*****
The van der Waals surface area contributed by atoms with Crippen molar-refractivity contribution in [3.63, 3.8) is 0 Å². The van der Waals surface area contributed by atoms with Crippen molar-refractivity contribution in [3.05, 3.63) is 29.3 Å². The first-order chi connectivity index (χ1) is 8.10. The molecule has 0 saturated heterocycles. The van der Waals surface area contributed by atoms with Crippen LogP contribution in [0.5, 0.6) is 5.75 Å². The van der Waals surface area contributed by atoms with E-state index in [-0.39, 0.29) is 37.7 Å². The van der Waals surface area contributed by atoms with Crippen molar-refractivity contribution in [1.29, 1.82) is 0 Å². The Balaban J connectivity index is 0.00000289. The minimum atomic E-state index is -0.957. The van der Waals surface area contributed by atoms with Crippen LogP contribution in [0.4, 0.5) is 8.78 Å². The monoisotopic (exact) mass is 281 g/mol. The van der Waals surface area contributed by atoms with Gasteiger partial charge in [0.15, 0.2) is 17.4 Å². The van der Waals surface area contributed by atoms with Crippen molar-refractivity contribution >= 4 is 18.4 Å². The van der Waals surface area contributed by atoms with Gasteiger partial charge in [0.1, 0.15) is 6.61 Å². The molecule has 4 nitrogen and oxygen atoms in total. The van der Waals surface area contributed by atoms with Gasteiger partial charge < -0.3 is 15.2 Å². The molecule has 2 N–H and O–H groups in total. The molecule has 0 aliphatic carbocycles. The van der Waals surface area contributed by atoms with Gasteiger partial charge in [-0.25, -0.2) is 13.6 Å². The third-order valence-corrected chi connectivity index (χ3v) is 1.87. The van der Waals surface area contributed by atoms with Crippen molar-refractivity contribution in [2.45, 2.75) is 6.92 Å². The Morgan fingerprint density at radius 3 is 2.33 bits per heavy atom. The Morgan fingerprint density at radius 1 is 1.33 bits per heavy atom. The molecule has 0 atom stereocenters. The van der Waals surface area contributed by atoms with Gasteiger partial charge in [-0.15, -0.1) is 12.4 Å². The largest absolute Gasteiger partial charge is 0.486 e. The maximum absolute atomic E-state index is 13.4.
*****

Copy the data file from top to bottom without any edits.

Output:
The van der Waals surface area contributed by atoms with Crippen molar-refractivity contribution in [3.63, 3.8) is 0 Å². The van der Waals surface area contributed by atoms with Crippen molar-refractivity contribution in [3.05, 3.63) is 29.3 Å². The first-order chi connectivity index (χ1) is 8.10. The molecule has 0 saturated heterocycles. The van der Waals surface area contributed by atoms with Crippen LogP contribution in [0.5, 0.6) is 5.75 Å². The van der Waals surface area contributed by atoms with E-state index in [-0.39, 0.29) is 37.7 Å². The van der Waals surface area contributed by atoms with Crippen molar-refractivity contribution in [1.29, 1.82) is 0 Å². The Balaban J connectivity index is 0.00000289. The minimum atomic E-state index is -0.957. The van der Waals surface area contributed by atoms with Crippen LogP contribution in [0.4, 0.5) is 8.78 Å². The monoisotopic (exact) mass is 281 g/mol. The van der Waals surface area contributed by atoms with Gasteiger partial charge in [0.15, 0.2) is 17.4 Å². The van der Waals surface area contributed by atoms with Crippen molar-refractivity contribution >= 4 is 18.4 Å². The van der Waals surface area contributed by atoms with Gasteiger partial charge in [0.1, 0.15) is 6.61 Å². The molecule has 4 nitrogen and oxygen atoms in total. The van der Waals surface area contributed by atoms with Gasteiger partial charge < -0.3 is 15.2 Å². The molecule has 2 N–H and O–H groups in total. The molecule has 0 aliphatic carbocycles. The van der Waals surface area contributed by atoms with Gasteiger partial charge in [-0.25, -0.2) is 13.6 Å². The third-order valence-corrected chi connectivity index (χ3v) is 1.87. The van der Waals surface area contributed by atoms with Crippen molar-refractivity contribution in [2.45, 2.75) is 6.92 Å². The Morgan fingerprint density at radius 3 is 2.33 bits per heavy atom. The Morgan fingerprint density at radius 1 is 1.33 bits per heavy atom. The molecule has 0 atom stereocenters. The van der Waals surface area contributed by atoms with Gasteiger partial charge in [-0.15, -0.1) is 12.4 Å². The largest absolute Gasteiger partial charge is 0.486 e. The maximum absolute atomic E-state index is 13.4.